Picture of the diptych icon of the Divine Heart of God the Father visiting and being venerated in the humble abode of a Latino family in the United States of America. Also present are a relic of the True Cross of Our Lord, Jesus Christ, and relics of the Blessed Virgin Mary and the apostles.
The theophanic ministry of the icon (as different from a religious painting) leads to the restoration and return of souls to their Creator and Father not just by its intrinsic beauty, which both leads in a mysterious manner to and transmits the beauty of Him Who is Other, but by drawing souls beyond the pale of this earthly plane to that of the heavenly plane through its epiphanic presence and direct participation in the divine light; the energeia of God. The icon is neither a sacrament as considered by some in the Eastern Church, nor is it just a sacramental as understood by the vast majority in the Western Church. The icon lies at the intersection of both, showing characteristics of sacraments and sacramentals, yet never attaining to the fullness of the former, while having more than the fullness of the latter. It is thus that the icon has been granted by God a unique place in the history and function of the liturgy, as well as the history of the salvation and deification of humankind.
What are icons? Icons are sacramental avenues of divine grace that struggle in our times both for the Church and for the faith, in a similar, albeit inverse, manner to when the Church struggled for the icon during the major periods of iconoclasm in the history of Christianity. It is the icon that will bring forth, once more, the bloom of the incomparable beauty and love of God the Father, Son and Holy Spirit in the eye, heart, mind and soul of humankind. This it will achieve by removing, through its ascetic beauty and embodied grace, the blindness of the spirit – the shuttered and darkened nous – that so characterizes human persons in our present times.
The symbolic language of the icon is “incomprehensible to the sated flesh, to the heart full of longings for material things. But it becomes the very fabric of life when these longings collapse and an abyss opens at our feet. Then we need a firm foothold at the edge of the abyss, we need to feel the motionless calm of the icon above our tribulations. And the joyous vision of a sobor, a church of all creation above the bloody chaos of our existence becomes as necessary as our daily bread. We need (more…)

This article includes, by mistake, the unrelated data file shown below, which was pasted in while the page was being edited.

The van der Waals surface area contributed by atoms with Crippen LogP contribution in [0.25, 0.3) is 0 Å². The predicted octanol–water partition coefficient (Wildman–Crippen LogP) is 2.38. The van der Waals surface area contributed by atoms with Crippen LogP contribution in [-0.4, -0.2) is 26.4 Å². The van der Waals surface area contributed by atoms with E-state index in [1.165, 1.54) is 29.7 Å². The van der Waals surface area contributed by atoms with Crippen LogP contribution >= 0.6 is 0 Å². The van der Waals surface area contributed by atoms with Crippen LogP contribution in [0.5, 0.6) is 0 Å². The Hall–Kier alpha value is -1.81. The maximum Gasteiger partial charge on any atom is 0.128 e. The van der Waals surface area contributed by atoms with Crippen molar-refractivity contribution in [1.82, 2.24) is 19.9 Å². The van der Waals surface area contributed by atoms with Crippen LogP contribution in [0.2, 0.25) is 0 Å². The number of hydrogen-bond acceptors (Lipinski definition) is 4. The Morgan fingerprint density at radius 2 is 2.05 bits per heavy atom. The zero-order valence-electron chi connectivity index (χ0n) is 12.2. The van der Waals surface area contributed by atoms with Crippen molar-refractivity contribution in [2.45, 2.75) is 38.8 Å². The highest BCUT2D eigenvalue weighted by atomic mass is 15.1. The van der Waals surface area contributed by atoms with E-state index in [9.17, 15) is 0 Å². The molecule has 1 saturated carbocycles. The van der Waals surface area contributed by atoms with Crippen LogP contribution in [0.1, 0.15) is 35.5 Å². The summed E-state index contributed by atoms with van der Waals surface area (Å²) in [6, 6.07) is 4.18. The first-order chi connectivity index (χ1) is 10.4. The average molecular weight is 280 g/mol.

“At all levels – the artistic, the spiritual, the political and the domestic – icons reveal a profound concern for the integration and inter-relationship of the spiritual and the material, the sacred and the secular” (J. Baggley, 1987, Doors of Perception).
“The wider significance of the events portrayed [in the icon] has to be worked out in the soul of those who behold the icon; what the icon represents may have been manifested at a precise point in time and space, but its fuller significance is found in the inner world where the true work of purification, illumination and union have to be accomplished” (Fr. John Baggley, 1987, Doors of perception: Icons and their spiritual significance, p. 82).
More about why it was an icon, not a painting, that was requested by God the Father for consecration and veneration can be found here.
“The veneration of icons by the Church is like a lantern and the light from it has never been extinguished. It will continue to burn, as it has in the past; but its is not motionless . . . And even when all that is hostile to the icon strives to extinguish its light, covering it in a shroud of darkness, the lantern does not run dry and cannot run dry. And if, through loss of piety and devotion, the ability to paint icons should ever fade, even then the light will live on, ever ready to reappear in all its power to renew us through the victory of Christ’s Transfiguration” (Fr. Gregory Krug, Thoughts on the icon).